To make the original hypothesis more meaningful, perhaps, we might add a new variable – race.  When we consider the races – white, brown, black, or whatever – we find that, indeed, there is an even stronger relationship. In other words, we can at least argue that, in spite of the zealous evangelical efforts of the colonialists, none of the colonies seem to have reaped any material rewards for accepting Christianity. To the contrary, the consequences have been worse!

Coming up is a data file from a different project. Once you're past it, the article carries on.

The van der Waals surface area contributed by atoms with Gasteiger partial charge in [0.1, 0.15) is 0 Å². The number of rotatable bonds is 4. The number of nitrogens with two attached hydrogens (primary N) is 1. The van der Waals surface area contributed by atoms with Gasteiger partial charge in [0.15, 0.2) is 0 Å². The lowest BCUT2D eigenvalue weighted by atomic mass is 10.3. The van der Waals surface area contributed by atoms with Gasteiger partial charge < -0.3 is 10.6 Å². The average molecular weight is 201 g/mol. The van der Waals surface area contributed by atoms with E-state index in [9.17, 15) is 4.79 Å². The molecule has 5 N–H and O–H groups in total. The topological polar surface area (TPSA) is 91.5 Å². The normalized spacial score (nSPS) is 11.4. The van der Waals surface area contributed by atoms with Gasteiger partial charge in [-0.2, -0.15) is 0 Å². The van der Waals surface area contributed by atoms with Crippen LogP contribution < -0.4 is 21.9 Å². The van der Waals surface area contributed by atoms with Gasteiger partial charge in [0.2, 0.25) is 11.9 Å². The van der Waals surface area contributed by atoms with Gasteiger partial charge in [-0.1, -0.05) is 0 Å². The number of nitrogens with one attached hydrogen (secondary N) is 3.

The story of nations where Islam spread is also not that different in their destinies from those of the Christianized nations. We have at least three neighbors who are living proof of this disturbing trend. Those fundamentalist Indian Muslim migrant workers in the Middle East countries bite bullets when they are collectively labeled and referred to as ‘Hinds’ by the Arab Muslims. So much for their loyalty to a Pan Islamic paradise! This is further testimony to the notion that, where Semitic religions have spread their tentacles, it has been done with an end to achieving something other than a promised redemption. The story of Indian Christian immigrants to the United States is painfully similar to that of the Muslim expatriates in the Middle East. Striving to assimilate fully into the American mainstream is an exercise in futility which many of them have come to realize.